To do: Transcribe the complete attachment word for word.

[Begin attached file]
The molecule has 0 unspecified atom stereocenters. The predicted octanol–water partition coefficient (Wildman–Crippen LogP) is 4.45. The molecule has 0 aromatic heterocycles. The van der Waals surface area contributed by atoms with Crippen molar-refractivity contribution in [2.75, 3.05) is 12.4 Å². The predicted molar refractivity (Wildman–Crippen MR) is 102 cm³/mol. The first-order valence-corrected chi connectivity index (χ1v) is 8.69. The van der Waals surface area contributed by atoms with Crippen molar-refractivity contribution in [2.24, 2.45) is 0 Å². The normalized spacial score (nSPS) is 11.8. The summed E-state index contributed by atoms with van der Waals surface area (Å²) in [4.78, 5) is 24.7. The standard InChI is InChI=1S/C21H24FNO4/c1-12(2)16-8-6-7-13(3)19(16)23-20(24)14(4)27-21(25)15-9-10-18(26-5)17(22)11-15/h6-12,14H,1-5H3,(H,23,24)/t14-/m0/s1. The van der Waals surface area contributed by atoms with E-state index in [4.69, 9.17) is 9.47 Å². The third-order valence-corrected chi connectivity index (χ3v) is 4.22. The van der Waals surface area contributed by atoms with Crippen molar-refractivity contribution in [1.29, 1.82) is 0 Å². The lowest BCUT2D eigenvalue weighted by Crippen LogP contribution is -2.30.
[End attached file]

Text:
The molecule has 0 unspecified atom stereocenters. The predicted octanol–water partition coefficient (Wildman–Crippen LogP) is 4.45. The molecule has 0 aromatic heterocycles. The van der Waals surface area contributed by atoms with Crippen molar-refractivity contribution in [2.75, 3.05) is 12.4 Å². The predicted molar refractivity (Wildman–Crippen MR) is 102 cm³/mol. The first-order valence-corrected chi connectivity index (χ1v) is 8.69. The van der Waals surface area contributed by atoms with Crippen molar-refractivity contribution in [2.24, 2.45) is 0 Å². The normalized spacial score (nSPS) is 11.8. The summed E-state index contributed by atoms with van der Waals surface area (Å²) in [4.78, 5) is 24.7. The standard InChI is InChI=1S/C21H24FNO4/c1-12(2)16-8-6-7-13(3)19(16)23-20(24)14(4)27-21(25)15-9-10-18(26-5)17(22)11-15/h6-12,14H,1-5H3,(H,23,24)/t14-/m0/s1. The van der Waals surface area contributed by atoms with E-state index in [4.69, 9.17) is 9.47 Å². The third-order valence-corrected chi connectivity index (χ3v) is 4.22. The van der Waals surface area contributed by atoms with Crippen molar-refractivity contribution in [1.29, 1.82) is 0 Å². The lowest BCUT2D eigenvalue weighted by Crippen LogP contribution is -2.30.